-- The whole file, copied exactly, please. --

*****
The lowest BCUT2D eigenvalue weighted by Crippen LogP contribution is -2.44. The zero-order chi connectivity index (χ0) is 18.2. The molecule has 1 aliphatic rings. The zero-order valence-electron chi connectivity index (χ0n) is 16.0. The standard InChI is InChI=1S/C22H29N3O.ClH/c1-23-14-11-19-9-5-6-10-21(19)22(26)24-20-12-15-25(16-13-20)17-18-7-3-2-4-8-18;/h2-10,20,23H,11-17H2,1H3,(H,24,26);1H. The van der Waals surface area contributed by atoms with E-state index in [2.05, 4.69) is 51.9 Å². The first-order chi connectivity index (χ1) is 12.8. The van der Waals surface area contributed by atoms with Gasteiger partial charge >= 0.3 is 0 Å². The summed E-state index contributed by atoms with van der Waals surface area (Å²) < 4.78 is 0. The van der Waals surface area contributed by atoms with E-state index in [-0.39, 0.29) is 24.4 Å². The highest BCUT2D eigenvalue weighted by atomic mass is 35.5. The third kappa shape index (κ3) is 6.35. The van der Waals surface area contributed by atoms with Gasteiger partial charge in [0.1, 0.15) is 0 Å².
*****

The lowest BCUT2D eigenvalue weighted by Crippen LogP contribution is -2.44. The zero-order chi connectivity index (χ0) is 18.2. The molecule has 1 aliphatic rings. The zero-order valence-electron chi connectivity index (χ0n) is 16.0. The standard InChI is InChI=1S/C22H29N3O.ClH/c1-23-14-11-19-9-5-6-10-21(19)22(26)24-20-12-15-25(16-13-20)17-18-7-3-2-4-8-18;/h2-10,20,23H,11-17H2,1H3,(H,24,26);1H. The van der Waals surface area contributed by atoms with E-state index in [2.05, 4.69) is 51.9 Å². The first-order chi connectivity index (χ1) is 12.8. The van der Waals surface area contributed by atoms with Gasteiger partial charge >= 0.3 is 0 Å². The summed E-state index contributed by atoms with van der Waals surface area (Å²) < 4.78 is 0. The van der Waals surface area contributed by atoms with E-state index in [-0.39, 0.29) is 24.4 Å². The highest BCUT2D eigenvalue weighted by atomic mass is 35.5. The third kappa shape index (κ3) is 6.35. The van der Waals surface area contributed by atoms with Gasteiger partial charge in [0.1, 0.15) is 0 Å².